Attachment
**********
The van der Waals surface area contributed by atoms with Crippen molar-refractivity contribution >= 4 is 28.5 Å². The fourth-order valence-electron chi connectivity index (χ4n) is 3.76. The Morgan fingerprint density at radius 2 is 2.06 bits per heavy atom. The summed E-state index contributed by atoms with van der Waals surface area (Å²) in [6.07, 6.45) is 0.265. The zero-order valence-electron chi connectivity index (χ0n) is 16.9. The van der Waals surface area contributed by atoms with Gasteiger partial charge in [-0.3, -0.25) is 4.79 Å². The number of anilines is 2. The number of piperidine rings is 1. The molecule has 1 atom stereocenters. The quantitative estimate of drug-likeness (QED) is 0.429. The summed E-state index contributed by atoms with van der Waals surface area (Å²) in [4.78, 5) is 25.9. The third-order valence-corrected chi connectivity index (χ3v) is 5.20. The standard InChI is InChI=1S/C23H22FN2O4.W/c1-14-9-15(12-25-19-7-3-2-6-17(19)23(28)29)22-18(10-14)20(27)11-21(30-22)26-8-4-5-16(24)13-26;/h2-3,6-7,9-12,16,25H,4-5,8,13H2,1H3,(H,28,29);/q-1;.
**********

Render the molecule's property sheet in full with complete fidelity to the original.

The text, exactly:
The van der Waals surface area contributed by atoms with Crippen molar-refractivity contribution >= 4 is 28.5 Å². The fourth-order valence-electron chi connectivity index (χ4n) is 3.76. The Morgan fingerprint density at radius 2 is 2.06 bits per heavy atom. The summed E-state index contributed by atoms with van der Waals surface area (Å²) in [6.07, 6.45) is 0.265. The zero-order valence-electron chi connectivity index (χ0n) is 16.9. The van der Waals surface area contributed by atoms with Gasteiger partial charge in [-0.3, -0.25) is 4.79 Å². The number of anilines is 2. The number of piperidine rings is 1. The molecule has 1 atom stereocenters. The quantitative estimate of drug-likeness (QED) is 0.429. The summed E-state index contributed by atoms with van der Waals surface area (Å²) in [4.78, 5) is 25.9. The third-order valence-corrected chi connectivity index (χ3v) is 5.20. The standard InChI is InChI=1S/C23H22FN2O4.W/c1-14-9-15(12-25-19-7-3-2-6-17(19)23(28)29)22-18(10-14)20(27)11-21(30-22)26-8-4-5-16(24)13-26;/h2-3,6-7,9-12,16,25H,4-5,8,13H2,1H3,(H,28,29);/q-1;.